Even after $1.5 trillion rout, China tech traders see more pain, Telecom News, ET Telecom
Even a $ 1.5 trillion sale may not provide an attractive starting point for equity investors as they struggle with cascading risks in China’s technology sector.
Leaving shares, caused by Beijing’s expanding restrictions, he left Tencent Holdings Ltd. trade at a lower price / balance ratio than during the financial crisis in 2008 Alibaba Group Holding Ltd. fell to a record low in Hong Kong, where the main stock index fell on a bear market this week. Despite declining estimates so rapidly, the rate of outflows indicates that few buy signals are flashing.
“I don’t think this will end very soon,” said Alex Au, managing director of Alphalex Capital Management HK Ltd. positions in stocks he once favored. “Investors need to reassess the rationale and risk of invests in China. ”
Tencent warned investors this week to prepare for more regulatory restrictions on China’s technology sector. Those like Au believe that the technology sector is the most vulnerable amid widespread repression that has turned industries from education and online commerce to car sharing.
Since the peak of February, the four companies that have lost the largest market value worldwide are all Chinese technology companies: Tencent, Alibaba, Kuaishou Technology and Meituan have seen more than $ 1 trillion destroyed together. The Hang Seng Tech Index, which tracks China’s largest technology companies, lost more than 40 percent during that time. Its members saw the value of about $ 1.5 trillion evaporate.
How far President Xi Jinping’s crackdown on the transformation of some of the country’s largest companies will go and where opportunities can be found are key questions for investors who are learning to shift to the new normal.
Pricing in the dark
Given the current state of regulatory uncertainty, it’s hard to say that technology stocks are cheap at the moment, said Sean Taylor, APAC’s chief investment officer and DWS’s emerging market equity manager.
“If profits continue to fall, it’s still expensive,” he told Bloomberg TV at current levels. “We don’t know where the bottom is.”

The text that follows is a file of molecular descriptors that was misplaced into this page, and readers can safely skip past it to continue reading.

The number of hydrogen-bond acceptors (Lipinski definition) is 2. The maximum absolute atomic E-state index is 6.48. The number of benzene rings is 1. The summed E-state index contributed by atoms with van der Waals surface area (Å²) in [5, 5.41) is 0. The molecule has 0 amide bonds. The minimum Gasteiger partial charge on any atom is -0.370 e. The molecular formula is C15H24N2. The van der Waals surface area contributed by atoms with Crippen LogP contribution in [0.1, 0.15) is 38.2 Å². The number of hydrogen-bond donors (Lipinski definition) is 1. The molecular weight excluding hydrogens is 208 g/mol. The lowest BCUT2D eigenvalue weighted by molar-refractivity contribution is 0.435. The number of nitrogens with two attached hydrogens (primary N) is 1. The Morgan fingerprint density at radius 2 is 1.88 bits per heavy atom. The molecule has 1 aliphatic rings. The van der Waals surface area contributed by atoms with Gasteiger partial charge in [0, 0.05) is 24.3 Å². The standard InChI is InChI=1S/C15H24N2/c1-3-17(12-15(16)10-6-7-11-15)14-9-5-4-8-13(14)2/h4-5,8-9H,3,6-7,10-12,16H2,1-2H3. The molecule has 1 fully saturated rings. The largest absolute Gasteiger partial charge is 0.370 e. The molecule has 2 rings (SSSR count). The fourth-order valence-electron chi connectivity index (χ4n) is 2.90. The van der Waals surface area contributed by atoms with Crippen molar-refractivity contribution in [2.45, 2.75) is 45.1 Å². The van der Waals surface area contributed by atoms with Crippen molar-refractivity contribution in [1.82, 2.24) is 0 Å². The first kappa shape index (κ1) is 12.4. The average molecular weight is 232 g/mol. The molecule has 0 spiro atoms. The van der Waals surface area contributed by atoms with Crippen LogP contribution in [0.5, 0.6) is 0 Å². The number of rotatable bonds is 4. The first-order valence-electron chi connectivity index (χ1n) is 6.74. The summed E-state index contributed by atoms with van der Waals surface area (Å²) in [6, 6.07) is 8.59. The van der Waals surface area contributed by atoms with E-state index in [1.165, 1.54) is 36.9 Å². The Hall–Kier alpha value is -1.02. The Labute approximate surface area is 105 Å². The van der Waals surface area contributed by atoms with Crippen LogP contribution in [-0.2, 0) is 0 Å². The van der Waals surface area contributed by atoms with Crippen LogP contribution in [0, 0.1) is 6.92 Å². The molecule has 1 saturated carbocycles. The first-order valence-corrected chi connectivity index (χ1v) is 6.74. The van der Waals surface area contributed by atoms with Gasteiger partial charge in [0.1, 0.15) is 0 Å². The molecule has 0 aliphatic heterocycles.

Investors from the continent, who were big buyers of technology stocks when foreign traders sold in February and March, have become net sellers of Tencent since June, according to data collected by Bloomberg.
Purchase signals will only appear when there is clarity in government policy, said Li Weizing, a Shenzhen-based fund manager at JH Investment Management Co. He said he sold his shares in Internet companies in the fourth quarter of last year and “plans to monitor things from a distance” for now.
A tighter political environment has forced companies to slow down expansion plans, while antitrust enforcement puts them at greater competition. Alibaba’s revenue missed forecasts for the first time in two years as growth slowed everywhere from the cloud to e-commerce divisions.
Tencent reported its slowest pace of quarterly revenue growth since early 2019 and warned of impending new regulatory restrictions. It also doubles the amount it spends on social responsibility programs to $ 15 billion, marking one of the biggest philanthropic efforts of China’s Internet giants as regulatory scrutiny tightens.
Investors need clarity both on how much regulators will prosecute companies and on how companies will respond, said Tai Hui, Asia’s chief market strategist. JPMorgan asset management. “Current assessments may not fully reflect what lies ahead,” he said.
Some see a tipping point on the horizon because the recent sale of technology has been so drastic.
“When you disassemble the sum of the parts and find that some of these companies trade significantly below the core business and many ancillary parts of the business, whether you receive payments or cloud businesses for free, the estimates are very convincing,” said Louis Lau, director of investment. at Brandes Investment Partners. “In five years, I think this will be one of the best opportunities to buy.”